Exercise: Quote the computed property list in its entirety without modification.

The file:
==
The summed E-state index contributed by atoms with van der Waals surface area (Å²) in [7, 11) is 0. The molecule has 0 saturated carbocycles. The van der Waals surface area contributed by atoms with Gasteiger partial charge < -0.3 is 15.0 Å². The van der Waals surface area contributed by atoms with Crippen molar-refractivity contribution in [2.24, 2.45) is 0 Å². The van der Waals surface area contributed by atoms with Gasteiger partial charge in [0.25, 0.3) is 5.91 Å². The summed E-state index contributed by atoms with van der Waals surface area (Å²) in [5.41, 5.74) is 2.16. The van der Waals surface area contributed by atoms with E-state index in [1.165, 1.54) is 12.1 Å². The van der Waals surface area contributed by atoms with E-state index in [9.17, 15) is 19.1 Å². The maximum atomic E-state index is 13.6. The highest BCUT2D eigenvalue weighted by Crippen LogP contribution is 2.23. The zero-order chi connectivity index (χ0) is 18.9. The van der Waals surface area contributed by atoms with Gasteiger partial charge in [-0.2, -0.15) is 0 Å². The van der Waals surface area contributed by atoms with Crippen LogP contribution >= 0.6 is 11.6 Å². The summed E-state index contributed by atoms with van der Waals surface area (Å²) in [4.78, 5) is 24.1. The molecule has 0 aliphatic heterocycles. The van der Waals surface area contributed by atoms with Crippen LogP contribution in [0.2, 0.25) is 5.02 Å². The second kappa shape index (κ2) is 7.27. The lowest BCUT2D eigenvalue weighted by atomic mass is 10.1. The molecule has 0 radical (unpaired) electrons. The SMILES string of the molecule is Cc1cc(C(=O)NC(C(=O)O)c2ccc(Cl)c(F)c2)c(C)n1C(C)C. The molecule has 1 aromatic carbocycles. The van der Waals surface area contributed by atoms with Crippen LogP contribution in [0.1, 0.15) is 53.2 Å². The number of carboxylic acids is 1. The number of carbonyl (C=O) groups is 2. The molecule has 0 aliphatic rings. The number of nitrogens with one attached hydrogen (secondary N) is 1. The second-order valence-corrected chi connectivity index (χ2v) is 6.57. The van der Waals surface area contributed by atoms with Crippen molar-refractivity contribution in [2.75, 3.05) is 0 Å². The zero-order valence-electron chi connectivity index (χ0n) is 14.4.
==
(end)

The summed E-state index contributed by atoms with van der Waals surface area (Å²) in [7, 11) is 0. The molecule has 0 saturated carbocycles. The van der Waals surface area contributed by atoms with Gasteiger partial charge < -0.3 is 15.0 Å². The van der Waals surface area contributed by atoms with Crippen molar-refractivity contribution in [2.24, 2.45) is 0 Å². The van der Waals surface area contributed by atoms with Gasteiger partial charge in [0.25, 0.3) is 5.91 Å². The summed E-state index contributed by atoms with van der Waals surface area (Å²) in [5.41, 5.74) is 2.16. The van der Waals surface area contributed by atoms with E-state index in [1.165, 1.54) is 12.1 Å². The van der Waals surface area contributed by atoms with E-state index in [9.17, 15) is 19.1 Å². The maximum atomic E-state index is 13.6. The highest BCUT2D eigenvalue weighted by Crippen LogP contribution is 2.23. The zero-order chi connectivity index (χ0) is 18.9. The van der Waals surface area contributed by atoms with Gasteiger partial charge in [-0.2, -0.15) is 0 Å². The van der Waals surface area contributed by atoms with Crippen LogP contribution >= 0.6 is 11.6 Å². The summed E-state index contributed by atoms with van der Waals surface area (Å²) in [4.78, 5) is 24.1. The molecule has 0 aliphatic heterocycles. The van der Waals surface area contributed by atoms with Crippen LogP contribution in [0.2, 0.25) is 5.02 Å². The second kappa shape index (κ2) is 7.27. The lowest BCUT2D eigenvalue weighted by atomic mass is 10.1. The molecule has 0 radical (unpaired) electrons. The SMILES string of the molecule is Cc1cc(C(=O)NC(C(=O)O)c2ccc(Cl)c(F)c2)c(C)n1C(C)C. The molecule has 1 aromatic carbocycles. The van der Waals surface area contributed by atoms with Crippen LogP contribution in [0.1, 0.15) is 53.2 Å². The number of carboxylic acids is 1. The number of carbonyl (C=O) groups is 2. The molecule has 0 aliphatic rings. The number of nitrogens with one attached hydrogen (secondary N) is 1. The second-order valence-corrected chi connectivity index (χ2v) is 6.57. The van der Waals surface area contributed by atoms with Crippen molar-refractivity contribution in [2.75, 3.05) is 0 Å². The zero-order valence-electron chi connectivity index (χ0n) is 14.4.